48 Comments

  1. Dana

    Sounds like you’ve got a couple of great kids! Way to go! Oh, and start expecting the girls to be beating a path to thier door, soon! 🙂

  2. Erik Erikson

    Great piece Laurie. We have our 15 year old Emily at home and some days I just sit there wishing for those past days of a little kid running round the house or looking forward to the day when she will snap out of this current stage. How long can a person sit in their bedroom on a perfectly fine day? When will she agin answer a question in more than one syllable? I know she has all the ingredients to be all that we want her to be. I see it shine through on occasion, but this age is sometimes so frustrating. You give me hope. Thanks for sharing.

    • Laurie Stone

      Erik, Judging by myself at that age, I can only give consolation. I’m not sure how my parents survived. The good news is she’ll mature and someday be not only your daughter, but one of your best friends. Thanks for reading.

  3. My nest has been empty for a few years now but I could identify with everything you said. Three sons, huge relief at the men they’ve become when teenagehood was so very trying – and terrifying. Now my home is often filled with the patter of tiny granddaughter Goddess feet (four of them!) and when they go home with their dads and mums, Hubby and I revel in the quiet space. Fear of the adjustment to an empty nest was much worse than the actual transformation.

    • Laurie Stone

      Tamuria, How nice to have granddaughters, after all that maleness. I have to admit, all that quiet sounds really nice. Thanks for reading.

  4. Lea Sylvestro

    Loved reading the way your kids’ interests and disquieting habits turned into career paths and talents. Envy Patrick’s ability to translate a yummy Pinterest item into a delicious dinner! Happiness. As to the empty nest, I still get nostalgic when spotting a little one in a shopping cart, wishing I had one of my kids still in mine. It’s such an adjustment once they leave home…but you do get used to the freedom and the ability to move by your own rhythms again.

    • Laurie Stone

      Lea, to be honest I”m ready to get that extra guest room, but while the guys are home, I enjoy them. Thanks for reading!

  5. There is nothing more rewarding than growing-up our children and seeing them sprout into wonderful adults. Good job, mom!! My youngest daughter has graduated and passed a particular exam for a licence needed to practice. She has several jobs she is applying for then she will be gone! She’s 28 and had a long, circuitous route to college graduation. My husband and I have been married 2.5 years, so we’re looking forward to the empty nest!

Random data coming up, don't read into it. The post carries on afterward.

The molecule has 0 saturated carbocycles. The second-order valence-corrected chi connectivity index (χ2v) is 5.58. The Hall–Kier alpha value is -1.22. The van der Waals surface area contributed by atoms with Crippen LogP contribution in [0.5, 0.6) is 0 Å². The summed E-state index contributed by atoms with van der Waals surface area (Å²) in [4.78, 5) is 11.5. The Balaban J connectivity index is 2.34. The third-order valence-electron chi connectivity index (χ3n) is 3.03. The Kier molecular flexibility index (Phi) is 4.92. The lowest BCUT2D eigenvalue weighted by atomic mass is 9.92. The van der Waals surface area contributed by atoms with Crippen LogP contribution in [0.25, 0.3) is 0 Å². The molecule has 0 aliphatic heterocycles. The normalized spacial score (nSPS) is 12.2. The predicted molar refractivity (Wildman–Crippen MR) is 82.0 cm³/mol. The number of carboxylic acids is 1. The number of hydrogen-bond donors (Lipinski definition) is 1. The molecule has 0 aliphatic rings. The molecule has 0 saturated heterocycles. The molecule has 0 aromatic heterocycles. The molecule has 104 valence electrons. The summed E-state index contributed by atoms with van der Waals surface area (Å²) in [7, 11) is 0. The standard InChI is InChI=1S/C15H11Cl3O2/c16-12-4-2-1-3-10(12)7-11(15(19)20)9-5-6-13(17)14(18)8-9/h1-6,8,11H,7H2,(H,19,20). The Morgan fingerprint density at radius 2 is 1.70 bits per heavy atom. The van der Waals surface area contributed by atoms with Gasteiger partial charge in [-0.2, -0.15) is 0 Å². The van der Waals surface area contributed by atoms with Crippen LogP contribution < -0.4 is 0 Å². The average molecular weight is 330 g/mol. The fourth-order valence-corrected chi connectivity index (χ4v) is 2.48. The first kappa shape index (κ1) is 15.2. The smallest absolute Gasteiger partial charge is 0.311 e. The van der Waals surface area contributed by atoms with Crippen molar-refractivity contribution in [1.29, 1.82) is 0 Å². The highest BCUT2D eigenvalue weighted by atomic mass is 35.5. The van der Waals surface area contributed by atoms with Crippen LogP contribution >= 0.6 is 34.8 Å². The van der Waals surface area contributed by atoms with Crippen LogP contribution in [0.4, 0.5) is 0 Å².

• Laurie Stone

      I agree Terri. Watching those little tots sprout up into fully-functional adults is incredibly rewarding. Thanks for reading.

  6. No empty nest for me yet, but it’s bound to happen someday. After it happens, I’ll definitely be sad about it most the time — but not when I’m trying to get into the bathroom in the morning.

    • Laurie Stone

      Bun, Most parents adjust quite well, not only to the empty bathroom but to the next, exciting phase of life. I’m sure you’ll be one of them.

  7. Our surviving son moved back home a couple of months ago to accept a job with Amazon. He had been out of the house for ten years! I am savoring this time too, I know it won’t last forever. I marvel at how grown-up and confident he is, how capable, and wise.

    I loved hearing about your sons and your journey, what delightful young men! Wishing you many moments of just shooting the breeze around the table.

    PS: I love your blog design with the books, reminds me of my house.

    • Laurie Stone

      Thank you so much, Terri. Your son sounds delightful as well. How nice it is to watch our children grow. And thank you for mentioning the book design. I love it too!

  8. Gives me hope. We only have one chick in our nest but he is allergic to classrooms, the word ‘school’ and ‘learn’. He’s coming round to the idea of ‘education’ He is 8! I’m determined to help him broaden out his world and keep offering activities. At first it is ‘No’ but then he likes it. At the moment his 2 obsessions are pigeons and computer animation.

    • Laurie Stone

      Jennie, Your boy will find his way. They all do. Its nice that he has passions now. Sometimes they’re a key to what he’ll want to do when older. Thanks for reading.